The Ph.D. program in the Department of Special Education and Multiple Abilities (SPEMA) is non-categorical, suiting the interests of the student and the expertise of the faculty. The student’s plan of studies (POS) committee, including the committee chair (usually the student’s advisor), will determine, with the student, a sequence of learning experiences that fit the match of interests with expertise. Before acceptance to the program, the department sees if a student’s interest matches faculty expertise in that particular area. Once accepted, the student works with the POS committee if interests change. Our intent is to produce top scholars, which is best achieved by fostering the student’s interests. Furthermore, our philosophy is that doctoral students and faculty often learn together; therefore, many interests in the special-education field can be accommodated in SPEMA. The doctoral program prepares researchers and future university faculty in the following subfields of exceptionalities:
- Autism spectrum disorders
- Behavior disorders and prevention
- Early childhood special education/early intervention
- Gifted and talented
- Non-categorical special education
- Severe disabilities
Admission and Application Process
Doctoral students are admitted throughout the year to start in the fall, spring, or summer. Applicants can begin the process at any time.
Applicants must submit an application to the University of Alabama’s Graduate School. For a complete listing of graduate application forms please visit the Graduate School at http://graduate.ua.edu/application/.
The SPEMA Department requires a GRE score of 300 or above, an accomplished scholarly record at the master’s level, a demonstrated commitment to a scholarly career in special education, and a successful interview with faculty members.
Program and Course Requirements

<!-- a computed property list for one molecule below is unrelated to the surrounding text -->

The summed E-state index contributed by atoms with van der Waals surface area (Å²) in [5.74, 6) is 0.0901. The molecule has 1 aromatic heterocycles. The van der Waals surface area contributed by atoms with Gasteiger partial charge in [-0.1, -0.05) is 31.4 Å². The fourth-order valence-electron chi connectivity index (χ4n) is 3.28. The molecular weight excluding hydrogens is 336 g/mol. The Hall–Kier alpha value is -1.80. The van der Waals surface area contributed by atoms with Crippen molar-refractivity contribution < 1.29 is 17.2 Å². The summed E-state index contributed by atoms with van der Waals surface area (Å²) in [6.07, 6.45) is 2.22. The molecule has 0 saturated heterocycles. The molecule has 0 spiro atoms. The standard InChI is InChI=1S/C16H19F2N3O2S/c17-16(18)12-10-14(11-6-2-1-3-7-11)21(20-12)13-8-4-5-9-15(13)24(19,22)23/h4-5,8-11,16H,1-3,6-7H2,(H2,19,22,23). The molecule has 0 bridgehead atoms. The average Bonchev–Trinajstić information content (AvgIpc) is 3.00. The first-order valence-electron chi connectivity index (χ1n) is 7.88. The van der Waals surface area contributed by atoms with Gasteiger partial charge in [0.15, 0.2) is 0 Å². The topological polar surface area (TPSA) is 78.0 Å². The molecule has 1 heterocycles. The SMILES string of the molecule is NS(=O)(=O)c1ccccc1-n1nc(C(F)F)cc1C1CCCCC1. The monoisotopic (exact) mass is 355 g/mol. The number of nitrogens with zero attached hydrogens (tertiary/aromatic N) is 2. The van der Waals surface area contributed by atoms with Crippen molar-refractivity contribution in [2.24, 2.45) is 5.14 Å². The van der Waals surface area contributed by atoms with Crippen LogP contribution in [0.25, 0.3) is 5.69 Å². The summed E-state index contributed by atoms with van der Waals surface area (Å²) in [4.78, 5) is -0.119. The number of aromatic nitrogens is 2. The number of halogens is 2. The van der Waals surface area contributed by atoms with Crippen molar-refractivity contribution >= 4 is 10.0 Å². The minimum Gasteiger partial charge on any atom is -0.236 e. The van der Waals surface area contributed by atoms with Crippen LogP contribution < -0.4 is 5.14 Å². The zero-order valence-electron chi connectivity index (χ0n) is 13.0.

A minimum of 72 semester credit hours beyond the master’s degree is required for completion of the Ph.D. program, but highly recommended additional research courses would extend the hours to 78. These 72 hours consist of the following courses: 24 hours of special education courses; 12 hours of educational foundations courses; 12 hours of research courses; and 24 dissertation hours.
Of the 24 semester hours in special education two courses (6 hours) are required:
- SPE 600: Introduction to Doctoral Studies (usually taken in first semester)
- SPE 601: Teaching in College
The remaining 18 semester credit hours in the major can come from the following doctoral SPE courses or master’s level SPE courses.
- SPE 606: Special Topics—Behavior Management
- SPE 606: Other Special Topics
- SPE 609: Practicum (teaching a course, with faculty guidance, or other field experience; can be taken more than once)
- SPE 611: Independent Study (may be taken up to four times)
- SPE 612: Pre-Dissertation Study (e.g., pilot study; practice data collection; IRB submission)
- SPE 616: Advanced Professional Development (deliver PD, with faculty guidance, such as training early intervention or special education personnel in practices and models)
- SPE 617: Administration in Special Education
- SPE 621, 623, 681: Issues in Exceptionality (ECSE, collaborative/non-categorical, gifted)
- SPE 622, 624, 682: Advanced Curriculum Design (ECSE, collaborative/non-categorical, gifted)
Most of the doctoral seminars are taught every 2 years, to ensure sufficient enrollment.
A comprehensive exam designed to assess the breadth and depth of a student’s knowledge and skills is administered twice each academic year.
Doctoral Residency Requirement
According to the Graduate Catalogue of The University of Alabama, the “residency” requirement is that students must spend an academic year in continuous enrollment in live (i.e., not online) coursework of The University of Alabama as a full-time student in the Graduate School. It does not mean students have to live on campus. Students who enroll in 9 or more semester hours are considered full time. Neither dissertation research hours nor online hours can be used to satisfy residency requirements. An academic year is considered two full-time terms in sequence (Fall-Spring, Spring-Summer, Summer-Fall, Spring-Fall).
Some graduate research assistantships are available for 20 hours a week or 10 hours a week. These pay a stipend and tuition costs.